Rolling back database when using migration

Has anyone figured out a good process/practice for rolling back when using migrations? When deploy fails I saw some where here that there will be a deployfail script that you can use so that takes care of that scenario. I’m especially interested in the scenario where the migration goes fine but you for some reason find out that you need to roll things back anyway, maybe a day later. The problem I see is that you are at version A with your database using some type of migrations. When you do an upgrade, to B, that will be a different assembly containing the logic for upgrading from A to B as well as the logic to roll back to A from B. The problem is that when you roll back later that most likely means that you install version A again, but that won’t roll back to A since it hasn’t the logic it needs to go from B to A.

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Have you looked at roundhouse? That wraps everything in a transaction

That doesn’t help in the scenario I try to describe as the problematic one. Also, it won’t be the solution where you have multiple deployment steps in a release since what do you do if one of those steps fails?

The scenario I see is the most problematic is the one where you have done your deployment and everything looks fine but after a couple of hours or up to a day or two you notice something really weird an need to do a roolback. For a web that is no problem, but for a an SQL database that is problematic even if you use migrations. The package you had for the previous release (package A) will not contain the steps that describe how you go from the latest release (package B) back since that is described in the latest release package.

Hi Thomas,

It’s an interesting question, and I’m curious to hear other people’s answers.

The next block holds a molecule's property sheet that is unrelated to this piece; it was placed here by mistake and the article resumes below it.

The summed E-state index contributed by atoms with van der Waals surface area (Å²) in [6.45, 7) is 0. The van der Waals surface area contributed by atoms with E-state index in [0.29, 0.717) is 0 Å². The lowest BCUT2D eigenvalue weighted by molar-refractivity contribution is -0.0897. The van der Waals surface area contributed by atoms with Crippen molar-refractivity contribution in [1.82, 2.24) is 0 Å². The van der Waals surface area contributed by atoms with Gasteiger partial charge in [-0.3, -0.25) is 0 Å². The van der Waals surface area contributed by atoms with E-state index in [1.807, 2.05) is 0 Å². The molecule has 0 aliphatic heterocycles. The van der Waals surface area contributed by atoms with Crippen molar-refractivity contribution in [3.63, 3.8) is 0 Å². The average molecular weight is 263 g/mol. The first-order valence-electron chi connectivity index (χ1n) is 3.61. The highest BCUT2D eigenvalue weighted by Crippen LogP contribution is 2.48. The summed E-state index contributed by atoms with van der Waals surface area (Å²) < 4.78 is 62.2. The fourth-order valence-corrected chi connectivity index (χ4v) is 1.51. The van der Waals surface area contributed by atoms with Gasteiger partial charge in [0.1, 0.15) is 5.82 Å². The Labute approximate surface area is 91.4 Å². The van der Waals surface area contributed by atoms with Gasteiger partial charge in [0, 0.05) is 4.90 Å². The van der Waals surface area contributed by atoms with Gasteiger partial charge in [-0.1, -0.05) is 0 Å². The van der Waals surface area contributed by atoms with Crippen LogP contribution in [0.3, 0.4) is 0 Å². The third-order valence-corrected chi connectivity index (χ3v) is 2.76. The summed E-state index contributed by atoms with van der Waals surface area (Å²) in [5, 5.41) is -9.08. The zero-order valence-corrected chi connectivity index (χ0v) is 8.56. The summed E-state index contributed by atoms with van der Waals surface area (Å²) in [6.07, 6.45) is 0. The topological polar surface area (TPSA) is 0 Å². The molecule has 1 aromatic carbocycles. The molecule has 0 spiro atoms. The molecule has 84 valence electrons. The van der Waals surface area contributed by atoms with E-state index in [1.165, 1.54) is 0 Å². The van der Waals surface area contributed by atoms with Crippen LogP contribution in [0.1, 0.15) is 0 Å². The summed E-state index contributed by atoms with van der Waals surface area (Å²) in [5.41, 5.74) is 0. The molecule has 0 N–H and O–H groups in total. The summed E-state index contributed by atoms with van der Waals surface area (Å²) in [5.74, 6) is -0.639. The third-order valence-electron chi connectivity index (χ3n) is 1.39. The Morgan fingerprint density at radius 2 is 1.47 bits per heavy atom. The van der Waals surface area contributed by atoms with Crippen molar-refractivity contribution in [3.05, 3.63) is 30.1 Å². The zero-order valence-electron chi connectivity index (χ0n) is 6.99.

The approach I’d probably take is to write rollback scripts, but instead of depending on the tool to run it, I’d ask the DBA to run them manually. The reason is that the reasons for the failure might be different, and so might impact your rollback strategy.

For example, if your upgrade script introduced a new table, and users had been saving information to that table, you probably don’t want to delete the table when you roll back because it contains useful user-submitted information. So the author of a rollback script would always need to consider the scenarios under which it might be run, and try to predict what it should do.

So for something this tricky (and hopefully infrequent) I’d actually probably prefer a manual approach.

That said, there’s probably something Octopus can do to make this easier. For example, if you have a Rollback.ps1 script, Octopus could run it on the current package before installing the previous package.

Alternatively, you could ‘roll forward’ by creating a new package with the old content, plus the rollback scripts.


Unwilling to back down, are you?

Hi LotCenoicoche,

I wrote some more details about what rolling back means in Octopus here:

Octopus will also now invoke a PowerShell script where you can put custom code to handle deployment failure:

Hope that helps,